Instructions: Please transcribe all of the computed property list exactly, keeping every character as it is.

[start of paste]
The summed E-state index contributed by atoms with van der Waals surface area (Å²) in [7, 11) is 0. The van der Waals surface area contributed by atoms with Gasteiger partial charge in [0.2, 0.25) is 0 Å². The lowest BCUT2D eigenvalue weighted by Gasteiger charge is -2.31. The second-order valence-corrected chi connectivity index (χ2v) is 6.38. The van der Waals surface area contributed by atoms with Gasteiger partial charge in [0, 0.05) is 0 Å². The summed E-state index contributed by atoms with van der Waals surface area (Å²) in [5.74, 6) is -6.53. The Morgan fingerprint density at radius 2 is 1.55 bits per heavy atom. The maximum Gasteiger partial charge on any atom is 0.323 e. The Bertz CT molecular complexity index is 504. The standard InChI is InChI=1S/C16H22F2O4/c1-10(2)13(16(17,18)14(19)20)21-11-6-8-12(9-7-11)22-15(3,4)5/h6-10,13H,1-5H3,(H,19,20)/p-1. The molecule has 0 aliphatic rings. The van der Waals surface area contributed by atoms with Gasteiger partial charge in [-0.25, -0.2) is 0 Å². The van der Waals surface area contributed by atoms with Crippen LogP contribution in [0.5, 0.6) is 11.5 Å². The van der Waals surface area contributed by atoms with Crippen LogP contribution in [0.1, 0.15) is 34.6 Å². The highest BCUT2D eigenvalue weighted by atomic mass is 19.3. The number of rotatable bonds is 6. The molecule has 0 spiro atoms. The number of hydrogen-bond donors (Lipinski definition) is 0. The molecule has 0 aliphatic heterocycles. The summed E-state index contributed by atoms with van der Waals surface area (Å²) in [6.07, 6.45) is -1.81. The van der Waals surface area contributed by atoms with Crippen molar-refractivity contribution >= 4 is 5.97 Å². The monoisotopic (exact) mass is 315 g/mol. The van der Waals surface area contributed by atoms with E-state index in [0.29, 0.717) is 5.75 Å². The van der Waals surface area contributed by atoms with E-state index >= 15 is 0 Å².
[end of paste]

The summed E-state index contributed by atoms with van der Waals surface area (Å²) in [7, 11) is 0. The van der Waals surface area contributed by atoms with Gasteiger partial charge in [0.2, 0.25) is 0 Å². The lowest BCUT2D eigenvalue weighted by Gasteiger charge is -2.31. The second-order valence-corrected chi connectivity index (χ2v) is 6.38. The van der Waals surface area contributed by atoms with Gasteiger partial charge in [0, 0.05) is 0 Å². The summed E-state index contributed by atoms with van der Waals surface area (Å²) in [5.74, 6) is -6.53. The Morgan fingerprint density at radius 2 is 1.55 bits per heavy atom. The maximum Gasteiger partial charge on any atom is 0.323 e. The Bertz CT molecular complexity index is 504. The standard InChI is InChI=1S/C16H22F2O4/c1-10(2)13(16(17,18)14(19)20)21-11-6-8-12(9-7-11)22-15(3,4)5/h6-10,13H,1-5H3,(H,19,20)/p-1. The molecule has 0 aliphatic rings. The van der Waals surface area contributed by atoms with Gasteiger partial charge in [-0.25, -0.2) is 0 Å². The van der Waals surface area contributed by atoms with Crippen LogP contribution in [0.5, 0.6) is 11.5 Å². The van der Waals surface area contributed by atoms with Crippen LogP contribution in [0.1, 0.15) is 34.6 Å². The highest BCUT2D eigenvalue weighted by atomic mass is 19.3. The number of rotatable bonds is 6. The molecule has 0 spiro atoms. The number of hydrogen-bond donors (Lipinski definition) is 0. The molecule has 0 aliphatic heterocycles. The summed E-state index contributed by atoms with van der Waals surface area (Å²) in [6.07, 6.45) is -1.81. The van der Waals surface area contributed by atoms with Crippen molar-refractivity contribution >= 4 is 5.97 Å². The monoisotopic (exact) mass is 315 g/mol. The van der Waals surface area contributed by atoms with E-state index in [0.29, 0.717) is 5.75 Å². The van der Waals surface area contributed by atoms with E-state index >= 15 is 0 Å².